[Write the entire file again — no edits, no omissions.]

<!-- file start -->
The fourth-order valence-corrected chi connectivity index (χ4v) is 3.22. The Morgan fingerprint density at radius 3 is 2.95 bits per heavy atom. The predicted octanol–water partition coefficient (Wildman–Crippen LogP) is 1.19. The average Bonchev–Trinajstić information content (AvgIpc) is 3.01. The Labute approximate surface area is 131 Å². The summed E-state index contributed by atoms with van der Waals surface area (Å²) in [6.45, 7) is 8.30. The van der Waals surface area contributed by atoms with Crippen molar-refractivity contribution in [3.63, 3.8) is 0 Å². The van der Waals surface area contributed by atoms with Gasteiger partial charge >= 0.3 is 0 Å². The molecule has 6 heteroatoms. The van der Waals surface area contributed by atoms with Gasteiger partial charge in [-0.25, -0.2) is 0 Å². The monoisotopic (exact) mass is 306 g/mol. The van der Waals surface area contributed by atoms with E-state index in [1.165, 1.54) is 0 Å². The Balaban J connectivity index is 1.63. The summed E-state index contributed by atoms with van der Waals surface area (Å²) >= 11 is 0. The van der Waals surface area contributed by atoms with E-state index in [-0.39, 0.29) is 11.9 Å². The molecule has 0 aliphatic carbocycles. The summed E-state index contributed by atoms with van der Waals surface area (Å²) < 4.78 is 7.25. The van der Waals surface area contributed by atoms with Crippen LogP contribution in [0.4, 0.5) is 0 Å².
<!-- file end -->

The fourth-order valence-corrected chi connectivity index (χ4v) is 3.22. The Morgan fingerprint density at radius 3 is 2.95 bits per heavy atom. The predicted octanol–water partition coefficient (Wildman–Crippen LogP) is 1.19. The average Bonchev–Trinajstić information content (AvgIpc) is 3.01. The Labute approximate surface area is 131 Å². The summed E-state index contributed by atoms with van der Waals surface area (Å²) in [6.45, 7) is 8.30. The van der Waals surface area contributed by atoms with Crippen molar-refractivity contribution in [3.63, 3.8) is 0 Å². The van der Waals surface area contributed by atoms with Gasteiger partial charge >= 0.3 is 0 Å². The molecule has 6 heteroatoms. The van der Waals surface area contributed by atoms with Gasteiger partial charge in [-0.25, -0.2) is 0 Å². The monoisotopic (exact) mass is 306 g/mol. The van der Waals surface area contributed by atoms with E-state index in [1.165, 1.54) is 0 Å². The Balaban J connectivity index is 1.63. The summed E-state index contributed by atoms with van der Waals surface area (Å²) >= 11 is 0. The van der Waals surface area contributed by atoms with E-state index in [-0.39, 0.29) is 11.9 Å². The molecule has 0 aliphatic carbocycles. The summed E-state index contributed by atoms with van der Waals surface area (Å²) < 4.78 is 7.25. The van der Waals surface area contributed by atoms with Crippen LogP contribution in [0.4, 0.5) is 0 Å².